Whenever the term ‘inside-the-beltway’ is used I usually wince. We Wellingtonians go about our business inside a succession of off-ramps, not inside a beltway. Off-ramp doesn’t sound as fashionable I guess, but then again neither is the view inside the capital about the Prime Minister’s competence in adopting a partisan 61-vote strategy to pass his Government’s Communications Security Bureau and Related Legislation Amendment Bill. There is quite a bit of head-shaking from wise old hands, who saw the problem from the get go; a bare majority vote would prove a worse result than not passing the law at all.
Some distinguished New Zealanders did try and tell Key this, but they were all dismissed in scattergun attacks on their virtue, assisted gracelessly by his Attorney-General Chris Finlayson during the bill’s Third Reading Debate. God and sin seemed to have caused its own rot there, but never mind, if Peter Dunne wasn’t such a ‘willing seller’ of his vote he could have prevented the bill from passing by such a wafer thin margin. This would have proved his best rationale for not supporting it, especially as common sense has long been his purported lodestar. That future is gone now.
John Key, seemingly without awareness, has now created the space for uncertainty to form around our future intelligence relationships and foreign policy intentions under a Labour-led Government, which is an intriguing strategic blunder, especially for someone who has worked so hard to maintain the closest of relations with the United States. I doubt our four old friends will view Key’s 61-59 passage as any thing other than a disaster.
In this one aspect, above all others, Prime Minister John Key has codified his ineptitude as the responsible minister. Four of our ‘Five Eyes’ partners will ponder this question: will New Zealand’s gaze shift when there is a change of government?
Key’s strategy has gifted Labour and the Greens greater space in which to contemplate any change of emphasis or direction in the future. The Intelligence bureaucracy will now also have to wonder about what’s in store for them once National does lose, which is a very good thing, but nonetheless surely an unintended consequence for this bill’s author.
Given this bill was about an aspect of national security, and involving a review of legislation fashioned in the aftermath of 9/11, it was indisputably the Prime Minister’s responsibility to reach out to fashion a bi-partisan legislative response, as Labour and National managed back in 2003. It was his bill. Politics got in the way this time, I believe, because John Key wouldn’t give David Shearer a platform like Helen Clark afforded him for their Section 59 compromise.
As well, Key’s form on Kim Dotcom and the GCSB – by no means limited to the Ministerial Certificate Ian Fletcher had Bill English sign to cover up their illegal activity or the by now, from memory, five corrections the Prime Minister has been forced to make in the Hansard about his nemesis Dotcom – meant he didn’t have his usual advantages or leverage, except of course over Peter Dunne.
So a 61-vote strategy won out, but any attempt to lead a principled policy discussion to gain consensus about the difficult trade-offs between preserving precious civil liberties and pursuing genuine threats to our national security, and then how to write good law to draw these boundaries and the state actions that can take place within them, were extinguished once a bare majority became the extent of Key’s legislative ambition.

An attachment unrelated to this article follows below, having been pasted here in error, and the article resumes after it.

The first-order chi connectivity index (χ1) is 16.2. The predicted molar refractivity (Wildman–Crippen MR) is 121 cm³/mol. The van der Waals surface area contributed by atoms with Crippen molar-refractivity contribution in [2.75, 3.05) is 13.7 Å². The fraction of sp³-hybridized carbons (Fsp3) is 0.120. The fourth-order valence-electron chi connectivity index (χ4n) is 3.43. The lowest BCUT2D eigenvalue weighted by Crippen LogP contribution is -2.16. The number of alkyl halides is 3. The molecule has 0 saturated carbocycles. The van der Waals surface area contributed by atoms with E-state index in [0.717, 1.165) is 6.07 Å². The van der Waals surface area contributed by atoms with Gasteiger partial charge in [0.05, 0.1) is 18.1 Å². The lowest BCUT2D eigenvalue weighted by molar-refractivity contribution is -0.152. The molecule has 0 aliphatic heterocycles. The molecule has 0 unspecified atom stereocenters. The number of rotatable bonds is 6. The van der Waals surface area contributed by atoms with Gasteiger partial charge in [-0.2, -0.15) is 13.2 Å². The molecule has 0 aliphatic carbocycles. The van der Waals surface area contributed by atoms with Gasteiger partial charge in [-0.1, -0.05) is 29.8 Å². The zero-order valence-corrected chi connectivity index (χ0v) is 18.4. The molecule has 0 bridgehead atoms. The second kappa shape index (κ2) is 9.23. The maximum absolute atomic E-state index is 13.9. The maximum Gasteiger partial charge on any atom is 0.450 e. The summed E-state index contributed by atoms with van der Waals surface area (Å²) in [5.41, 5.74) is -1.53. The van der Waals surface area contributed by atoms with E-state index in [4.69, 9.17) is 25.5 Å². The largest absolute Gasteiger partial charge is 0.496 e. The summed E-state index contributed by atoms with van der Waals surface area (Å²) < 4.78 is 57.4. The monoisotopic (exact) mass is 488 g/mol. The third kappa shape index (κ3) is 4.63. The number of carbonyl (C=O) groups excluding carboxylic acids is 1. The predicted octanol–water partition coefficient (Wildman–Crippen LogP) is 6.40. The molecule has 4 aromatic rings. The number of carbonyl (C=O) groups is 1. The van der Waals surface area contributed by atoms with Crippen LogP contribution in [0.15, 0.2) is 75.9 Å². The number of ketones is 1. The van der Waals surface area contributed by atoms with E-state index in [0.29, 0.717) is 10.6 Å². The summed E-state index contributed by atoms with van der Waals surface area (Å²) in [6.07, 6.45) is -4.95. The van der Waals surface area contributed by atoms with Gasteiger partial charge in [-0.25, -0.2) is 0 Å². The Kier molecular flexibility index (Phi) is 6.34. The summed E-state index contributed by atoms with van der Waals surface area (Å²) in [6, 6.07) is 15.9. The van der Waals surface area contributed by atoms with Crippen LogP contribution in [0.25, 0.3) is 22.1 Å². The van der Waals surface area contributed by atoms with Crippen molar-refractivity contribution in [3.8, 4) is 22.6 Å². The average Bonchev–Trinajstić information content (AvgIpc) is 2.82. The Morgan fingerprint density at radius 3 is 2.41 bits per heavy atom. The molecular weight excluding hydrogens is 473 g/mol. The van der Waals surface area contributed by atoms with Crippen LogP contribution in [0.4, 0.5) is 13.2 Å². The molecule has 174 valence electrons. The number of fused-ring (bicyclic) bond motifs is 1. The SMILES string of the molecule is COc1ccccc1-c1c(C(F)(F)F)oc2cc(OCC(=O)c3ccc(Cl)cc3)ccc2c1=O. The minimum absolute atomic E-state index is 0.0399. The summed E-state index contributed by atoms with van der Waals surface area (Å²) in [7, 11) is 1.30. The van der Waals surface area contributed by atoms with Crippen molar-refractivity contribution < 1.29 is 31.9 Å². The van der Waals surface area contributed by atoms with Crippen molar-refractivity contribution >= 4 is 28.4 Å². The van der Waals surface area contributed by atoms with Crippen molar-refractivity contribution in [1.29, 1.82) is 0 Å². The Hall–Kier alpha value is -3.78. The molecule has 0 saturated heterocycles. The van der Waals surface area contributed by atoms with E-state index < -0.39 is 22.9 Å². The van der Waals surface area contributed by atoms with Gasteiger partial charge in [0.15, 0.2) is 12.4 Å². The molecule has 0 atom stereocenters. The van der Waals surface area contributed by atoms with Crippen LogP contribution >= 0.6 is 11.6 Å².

It also took some special incompetence by the prime minister to not secure the votes of New Zealand First. Winston and his party are conservative on, and concerned about, national security issues so he was disposed to help in improving the bill. Ultimately, Winston was rebuffed once Dunne’s vote had been willingly bought and sold. There is among the opposition parties genuine anger at many of Key’s cavalier public statements about so-called negotiations or discussions held privately.
For mine, aside from thinking about how best to resist this law, I continue to believe that it’s a very bad idea to have all the intelligence functions, and their oversight, and the control thereof, all within the executive, without the prudential and countervailing balance of effective oversight being provided by another branch of government. This heightens the potential for abuse, whatever colour jersey a prime minister might wear, whether red or blue.
The Prime Minister’s belated attempts to justify the need for the legislation – which amounted to not much more than one appearance on Campbell Live and a third reading speech – provided a late flourish in what was an otherwise disastrous communication effort. Yelling “Yemen” and “Al-Qaeda” in the theatre, or biffing his critics with individualized care, like that delivered to former Prime Minister and constitutional scholar Geoffrey Palmer, or the low-rent venom delivered against Anne Salmond; well, it says a lot about Key’s attitude to well reasoned and principled criticism.
Back when he was president of Princeton, Woodrow Wilson challenged his presidents to be as big a man as they could be. In his Pike River Memorial Speech Key was that man when he spoke with power to the surviving children of the twenty-nine dead miners. I believe over the course of the GCSB debate, however, that John Key has become a smaller man, more petty than we’ve seen him before.
The Prime Minister has been like King Canute; everybody’s wrong but me, everyone’s wrong but me. Or, when under pressure Key will fall back on his latest internal poll number: ‘Forty-nine.’ Spoken like an accountant. Spoken like a tactician and somebody whose 61-59 victory is no real victory at all because it will not prove to be the last word. Key’s poor leadership has guaranteed it. Inside the off-ramp last night a man called John stood naked for all of us to see.